Let's say I call 'e' yellow. You say you know what I mean, and call 'f' green. But this makes no sense to me. Challenged, you claim to be doing the same thing I was doing. I smell a rat--are you making fun of me? Or just pretending to have understood what I meant? Or is it me that is missing some insight or imaginative discovery of yours? Or is something else going on? To what extent, or in what sense, can I accept that you are doing the same thing that I was doing if I don't at all share your view that 'f' is green?
It seems to me that we would have to have a conversation, and you would have to give me the kind of hints that people give when introducing someone to, say, a new kind of art. If I love Rothko or Pollock and you say that your five-year-old could have painted something as good, then I'll try to say and show you what I take to be so good about their work. You might get it, you might not. Much as if I were trying to teach my children to enjoy Shakespeare or philosophy. There isn't any fact we get to that shows it is good, like Wittgenstein's example of engineering in which there is a bridge that must not collapse. If the bridge supports traffic, it is a good bridge. There's nothing like that with philosophy (with, perhaps, rare exceptions when someone identifies an indisputable logical error) or literature or art. Or ethics. (Not that art is ethics. But the two are closer, at least in this regard, than either is to engineering considered in that kind of means-end, or meeting the objective/describable standard, way.)
Now what if you call suicide, as Chesterton does, "the ultimate and absolute evil" and I say that I know what you mean by "absolute evil" but disagree that the label is rightly applied to suicide? Perhaps I say that genocide is the ultimate and absolute evil. Are we talking past each other? It seems to me that we might be, but that only a conversation could make the answer clear. I don't mean that if we agree then by definition we are right in some sort of community-agreement-equals-truth kind of way. But if we agree that we did or did not mean the same thing by "absolute evil" then I don't see what grounds anyone else could have for saying we have got it wrong. Unless they join the conversation. Two uses are the same if they are like one another, and what is like what is a subjective (or inter-subjective) matter. Objectively, or as far as objectivity is concerned, everything is like everything else. So if saying that x is like y is going to have any point then there must be some relevant similarity. And relevance is (what I am calling) a subjective matter.
Which brings us to the question of (subjective) judgments of what things are like. What is the taste of pineapple? This. What is the taste of pineapple like? It's sweet. A bit like mango. A bit like apple.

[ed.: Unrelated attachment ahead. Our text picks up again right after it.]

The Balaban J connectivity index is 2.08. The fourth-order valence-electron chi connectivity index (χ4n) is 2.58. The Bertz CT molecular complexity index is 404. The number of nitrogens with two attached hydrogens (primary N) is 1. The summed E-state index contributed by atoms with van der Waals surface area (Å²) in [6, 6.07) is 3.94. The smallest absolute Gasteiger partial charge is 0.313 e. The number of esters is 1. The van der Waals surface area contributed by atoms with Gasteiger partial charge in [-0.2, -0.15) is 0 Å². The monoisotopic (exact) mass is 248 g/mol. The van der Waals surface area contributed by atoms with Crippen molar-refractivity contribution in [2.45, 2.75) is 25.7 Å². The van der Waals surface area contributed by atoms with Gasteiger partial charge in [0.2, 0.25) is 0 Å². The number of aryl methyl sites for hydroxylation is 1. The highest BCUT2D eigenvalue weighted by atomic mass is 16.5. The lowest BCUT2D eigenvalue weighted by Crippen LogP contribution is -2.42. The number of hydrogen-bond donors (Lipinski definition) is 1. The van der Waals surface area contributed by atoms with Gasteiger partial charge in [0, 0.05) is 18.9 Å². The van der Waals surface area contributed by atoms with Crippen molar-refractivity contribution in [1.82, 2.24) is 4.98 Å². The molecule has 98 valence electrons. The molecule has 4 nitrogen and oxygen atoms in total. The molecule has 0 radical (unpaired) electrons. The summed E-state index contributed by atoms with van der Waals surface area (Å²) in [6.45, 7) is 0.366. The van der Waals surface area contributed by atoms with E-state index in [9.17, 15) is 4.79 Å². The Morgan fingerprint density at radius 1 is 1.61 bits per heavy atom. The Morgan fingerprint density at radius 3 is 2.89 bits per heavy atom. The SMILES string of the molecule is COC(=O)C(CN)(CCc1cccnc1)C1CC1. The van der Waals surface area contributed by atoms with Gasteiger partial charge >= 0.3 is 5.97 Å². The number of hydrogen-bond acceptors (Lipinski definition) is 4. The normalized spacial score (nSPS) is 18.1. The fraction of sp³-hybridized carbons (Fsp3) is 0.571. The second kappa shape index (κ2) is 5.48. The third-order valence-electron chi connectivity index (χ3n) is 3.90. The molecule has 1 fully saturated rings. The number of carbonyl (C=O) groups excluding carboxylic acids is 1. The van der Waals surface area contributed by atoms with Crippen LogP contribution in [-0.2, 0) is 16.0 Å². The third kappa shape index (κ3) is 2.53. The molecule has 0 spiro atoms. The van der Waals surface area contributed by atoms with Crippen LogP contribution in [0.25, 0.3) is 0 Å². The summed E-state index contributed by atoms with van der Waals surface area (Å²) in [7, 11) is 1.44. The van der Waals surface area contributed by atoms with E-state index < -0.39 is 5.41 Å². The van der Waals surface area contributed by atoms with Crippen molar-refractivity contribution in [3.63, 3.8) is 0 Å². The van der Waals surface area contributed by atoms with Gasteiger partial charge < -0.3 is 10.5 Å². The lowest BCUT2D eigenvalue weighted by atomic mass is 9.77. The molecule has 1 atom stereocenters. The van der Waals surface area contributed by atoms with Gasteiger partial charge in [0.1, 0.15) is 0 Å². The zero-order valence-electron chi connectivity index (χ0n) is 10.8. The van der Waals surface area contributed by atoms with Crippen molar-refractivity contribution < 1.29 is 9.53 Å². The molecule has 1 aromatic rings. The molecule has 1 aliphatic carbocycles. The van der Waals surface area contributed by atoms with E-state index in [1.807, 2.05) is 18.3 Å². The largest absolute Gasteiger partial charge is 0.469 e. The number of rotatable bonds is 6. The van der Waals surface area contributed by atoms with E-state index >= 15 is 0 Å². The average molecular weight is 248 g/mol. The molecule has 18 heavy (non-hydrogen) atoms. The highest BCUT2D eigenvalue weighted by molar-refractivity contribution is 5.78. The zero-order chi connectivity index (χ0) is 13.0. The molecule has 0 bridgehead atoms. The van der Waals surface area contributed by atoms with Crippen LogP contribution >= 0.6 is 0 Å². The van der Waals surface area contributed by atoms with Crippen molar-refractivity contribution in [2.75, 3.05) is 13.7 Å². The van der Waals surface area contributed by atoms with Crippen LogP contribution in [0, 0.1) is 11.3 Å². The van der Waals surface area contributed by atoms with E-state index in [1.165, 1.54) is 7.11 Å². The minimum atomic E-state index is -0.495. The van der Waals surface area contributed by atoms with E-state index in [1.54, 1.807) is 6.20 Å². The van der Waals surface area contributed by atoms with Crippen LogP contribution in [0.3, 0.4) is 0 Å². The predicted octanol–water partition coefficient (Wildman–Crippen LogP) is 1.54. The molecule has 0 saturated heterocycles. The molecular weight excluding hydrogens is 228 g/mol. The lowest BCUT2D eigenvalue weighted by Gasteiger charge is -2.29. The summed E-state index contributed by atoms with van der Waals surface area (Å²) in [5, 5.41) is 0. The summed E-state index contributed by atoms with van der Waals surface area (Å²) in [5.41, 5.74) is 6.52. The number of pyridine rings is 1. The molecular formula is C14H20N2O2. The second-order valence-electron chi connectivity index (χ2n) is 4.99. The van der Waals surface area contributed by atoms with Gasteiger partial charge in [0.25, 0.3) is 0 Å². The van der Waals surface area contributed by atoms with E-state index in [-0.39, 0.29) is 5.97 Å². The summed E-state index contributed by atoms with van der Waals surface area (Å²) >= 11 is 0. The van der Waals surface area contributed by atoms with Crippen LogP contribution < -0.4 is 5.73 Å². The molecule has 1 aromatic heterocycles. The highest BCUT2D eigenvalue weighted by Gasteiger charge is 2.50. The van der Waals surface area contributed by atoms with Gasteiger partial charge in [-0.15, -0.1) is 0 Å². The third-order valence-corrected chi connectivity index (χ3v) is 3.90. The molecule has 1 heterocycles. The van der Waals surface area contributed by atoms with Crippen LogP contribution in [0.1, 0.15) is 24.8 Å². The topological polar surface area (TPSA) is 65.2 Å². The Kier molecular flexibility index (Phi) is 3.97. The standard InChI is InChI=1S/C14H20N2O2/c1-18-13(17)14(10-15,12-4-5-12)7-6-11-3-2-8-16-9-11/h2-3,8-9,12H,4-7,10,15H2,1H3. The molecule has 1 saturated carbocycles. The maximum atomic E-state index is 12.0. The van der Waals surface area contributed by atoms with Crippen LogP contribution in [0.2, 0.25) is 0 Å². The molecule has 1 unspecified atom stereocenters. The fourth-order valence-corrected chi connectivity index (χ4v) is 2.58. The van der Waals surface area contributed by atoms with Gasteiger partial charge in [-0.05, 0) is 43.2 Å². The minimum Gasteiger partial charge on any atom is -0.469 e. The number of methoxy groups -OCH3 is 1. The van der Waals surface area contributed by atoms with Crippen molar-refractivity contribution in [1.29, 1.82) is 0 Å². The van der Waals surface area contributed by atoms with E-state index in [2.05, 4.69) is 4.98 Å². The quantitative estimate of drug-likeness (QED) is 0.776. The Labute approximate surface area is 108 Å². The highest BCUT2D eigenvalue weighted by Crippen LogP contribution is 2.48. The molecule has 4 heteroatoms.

"So you are saying that human agreement decides what is true and what is false?" -- It is what human beings say that is true and false; and they agree in the language they use. That is not agreement in opinions but in form of life.Compare this remark about opinions with this one: "I am not of the opinion that he has a soul." That other people have souls belongs to our form of life. Compare that remark about forms of life with this one: ""What has to be accepted, the given, is -- one could say -- forms of life."
There is no arguing about this, or no arguing other than the kind that goes on in relation to matters of taste. I cannot prove that green beans and raisins are horrible in the way I can prove that a collapsing bridge was badly designed or badly constructed. (I can, of course, prove whether people like them or not.)
It seems to me that Wittgenstein answers an important question ("So you are saying that human agreement decides what is true and what is false?") with a reference to "agreement in the language that human beings use" which could use some clarification. What is it to speak the same language? In a literal sense of "same language" two people might both speak, say, English. But not only is there another sense of "speaking the same language" that is less literal and less easy to identify, or impossible to identify objectively (I think I need to say more about what I mean by that), there is also a similar problem with regard to speaking English. That is, two people with little in common might be said not to speak the same language, even if both do in fact speak English. But even leaving aside that idiomatic use of "speak the same language" there are problem cases. Can a machine that passes the Turing Test speak English? At what point can a beginner be said to be able to speak English? When he can lie convincingly, as the Turing Test requires? When she can make a joke in English? When she dreams in English? Is American English the same language as British English? I don't think questions of relevance, and hence subjective judgments, can be completely avoided here.
And then there is another sense in which we can agree in the language we use. 'Language', like 'language-game', can refer to a part as well as the whole. It can mean wording. This might be a recent idiom, but it seems relevant to me. If "I feel absolutely safe" or "I wonder at the existence of the world" cannot be understood in a literal way, then how can we tell whether two people have the same feeling or wonder? How except by the words that they use to describe the feeling in question? And then it looks as though the two people's agreement in what they say decides whether it is true that they have the same feeling. Conclusion: I'm not sure that PI 241 is as straightforward as it seems.